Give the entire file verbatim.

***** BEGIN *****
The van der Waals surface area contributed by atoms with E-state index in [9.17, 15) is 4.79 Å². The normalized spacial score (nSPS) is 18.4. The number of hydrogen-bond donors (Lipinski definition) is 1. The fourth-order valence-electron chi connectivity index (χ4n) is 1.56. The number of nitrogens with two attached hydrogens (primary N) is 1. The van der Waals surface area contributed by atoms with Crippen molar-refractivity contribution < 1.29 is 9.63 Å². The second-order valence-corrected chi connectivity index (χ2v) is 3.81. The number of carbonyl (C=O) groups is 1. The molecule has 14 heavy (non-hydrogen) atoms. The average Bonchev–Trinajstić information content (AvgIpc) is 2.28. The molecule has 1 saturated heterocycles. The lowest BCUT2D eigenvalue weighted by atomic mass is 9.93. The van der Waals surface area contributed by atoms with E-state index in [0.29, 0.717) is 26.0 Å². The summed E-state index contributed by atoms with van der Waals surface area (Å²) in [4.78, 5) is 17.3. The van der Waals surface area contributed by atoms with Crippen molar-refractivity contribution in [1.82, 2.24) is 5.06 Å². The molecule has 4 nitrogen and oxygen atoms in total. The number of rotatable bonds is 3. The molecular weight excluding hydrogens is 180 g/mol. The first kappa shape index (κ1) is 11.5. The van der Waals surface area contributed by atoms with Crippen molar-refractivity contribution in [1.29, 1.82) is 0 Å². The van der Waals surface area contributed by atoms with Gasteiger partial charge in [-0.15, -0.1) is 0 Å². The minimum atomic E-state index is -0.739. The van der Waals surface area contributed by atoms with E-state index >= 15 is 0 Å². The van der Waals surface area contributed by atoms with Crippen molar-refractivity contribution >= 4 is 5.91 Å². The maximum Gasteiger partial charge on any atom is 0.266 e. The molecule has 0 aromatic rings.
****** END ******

The van der Waals surface area contributed by atoms with E-state index in [9.17, 15) is 4.79 Å². The normalized spacial score (nSPS) is 18.4. The number of hydrogen-bond donors (Lipinski definition) is 1. The fourth-order valence-electron chi connectivity index (χ4n) is 1.56. The number of nitrogens with two attached hydrogens (primary N) is 1. The van der Waals surface area contributed by atoms with Crippen molar-refractivity contribution < 1.29 is 9.63 Å². The second-order valence-corrected chi connectivity index (χ2v) is 3.81. The number of carbonyl (C=O) groups is 1. The molecule has 14 heavy (non-hydrogen) atoms. The average Bonchev–Trinajstić information content (AvgIpc) is 2.28. The molecule has 1 saturated heterocycles. The lowest BCUT2D eigenvalue weighted by atomic mass is 9.93. The van der Waals surface area contributed by atoms with E-state index in [0.29, 0.717) is 26.0 Å². The summed E-state index contributed by atoms with van der Waals surface area (Å²) in [4.78, 5) is 17.3. The van der Waals surface area contributed by atoms with Crippen molar-refractivity contribution in [1.82, 2.24) is 5.06 Å². The molecule has 4 nitrogen and oxygen atoms in total. The number of rotatable bonds is 3. The molecular weight excluding hydrogens is 180 g/mol. The first kappa shape index (κ1) is 11.5. The van der Waals surface area contributed by atoms with Crippen molar-refractivity contribution in [1.29, 1.82) is 0 Å². The van der Waals surface area contributed by atoms with Gasteiger partial charge in [-0.15, -0.1) is 0 Å². The minimum atomic E-state index is -0.739. The van der Waals surface area contributed by atoms with E-state index >= 15 is 0 Å². The van der Waals surface area contributed by atoms with Crippen molar-refractivity contribution >= 4 is 5.91 Å². The maximum Gasteiger partial charge on any atom is 0.266 e. The molecule has 0 aromatic rings.